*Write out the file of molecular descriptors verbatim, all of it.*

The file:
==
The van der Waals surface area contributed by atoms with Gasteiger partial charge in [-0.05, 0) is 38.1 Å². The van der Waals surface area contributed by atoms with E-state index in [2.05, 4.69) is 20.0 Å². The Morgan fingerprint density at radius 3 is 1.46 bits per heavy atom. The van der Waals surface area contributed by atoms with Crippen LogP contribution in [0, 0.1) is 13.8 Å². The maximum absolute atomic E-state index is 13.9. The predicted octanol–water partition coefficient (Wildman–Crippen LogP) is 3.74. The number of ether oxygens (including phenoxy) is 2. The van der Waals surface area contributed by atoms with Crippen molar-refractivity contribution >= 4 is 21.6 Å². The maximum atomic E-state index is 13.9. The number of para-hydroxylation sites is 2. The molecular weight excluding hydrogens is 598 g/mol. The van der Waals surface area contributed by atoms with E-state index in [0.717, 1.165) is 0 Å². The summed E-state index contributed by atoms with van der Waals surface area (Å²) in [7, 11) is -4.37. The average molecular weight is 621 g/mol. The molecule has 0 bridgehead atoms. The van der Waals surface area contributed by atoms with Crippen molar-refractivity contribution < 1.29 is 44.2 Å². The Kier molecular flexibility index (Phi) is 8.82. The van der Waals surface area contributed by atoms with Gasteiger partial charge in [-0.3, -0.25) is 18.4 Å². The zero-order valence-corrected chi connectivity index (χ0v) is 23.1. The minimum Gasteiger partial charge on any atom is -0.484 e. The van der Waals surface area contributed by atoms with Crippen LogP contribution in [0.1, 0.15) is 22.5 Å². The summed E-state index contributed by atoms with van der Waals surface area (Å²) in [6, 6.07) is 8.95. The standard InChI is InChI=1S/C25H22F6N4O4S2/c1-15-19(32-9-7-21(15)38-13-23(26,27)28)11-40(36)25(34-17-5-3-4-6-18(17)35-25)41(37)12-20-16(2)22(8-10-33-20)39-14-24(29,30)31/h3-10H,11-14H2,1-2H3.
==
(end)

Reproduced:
The van der Waals surface area contributed by atoms with Gasteiger partial charge in [-0.05, 0) is 38.1 Å². The van der Waals surface area contributed by atoms with E-state index in [2.05, 4.69) is 20.0 Å². The Morgan fingerprint density at radius 3 is 1.46 bits per heavy atom. The van der Waals surface area contributed by atoms with Crippen LogP contribution in [0, 0.1) is 13.8 Å². The maximum absolute atomic E-state index is 13.9. The predicted octanol–water partition coefficient (Wildman–Crippen LogP) is 3.74. The number of ether oxygens (including phenoxy) is 2. The van der Waals surface area contributed by atoms with Crippen molar-refractivity contribution >= 4 is 21.6 Å². The maximum atomic E-state index is 13.9. The number of para-hydroxylation sites is 2. The molecular weight excluding hydrogens is 598 g/mol. The van der Waals surface area contributed by atoms with E-state index in [0.717, 1.165) is 0 Å². The summed E-state index contributed by atoms with van der Waals surface area (Å²) in [7, 11) is -4.37. The average molecular weight is 621 g/mol. The molecule has 0 bridgehead atoms. The van der Waals surface area contributed by atoms with Crippen molar-refractivity contribution < 1.29 is 44.2 Å². The Kier molecular flexibility index (Phi) is 8.82. The van der Waals surface area contributed by atoms with Gasteiger partial charge in [-0.3, -0.25) is 18.4 Å². The zero-order valence-corrected chi connectivity index (χ0v) is 23.1. The minimum Gasteiger partial charge on any atom is -0.484 e. The van der Waals surface area contributed by atoms with Crippen LogP contribution in [0.1, 0.15) is 22.5 Å². The summed E-state index contributed by atoms with van der Waals surface area (Å²) in [6, 6.07) is 8.95. The standard InChI is InChI=1S/C25H22F6N4O4S2/c1-15-19(32-9-7-21(15)38-13-23(26,27)28)11-40(36)25(34-17-5-3-4-6-18(17)35-25)41(37)12-20-16(2)22(8-10-33-20)39-14-24(29,30)31/h3-10H,11-14H2,1-2H3.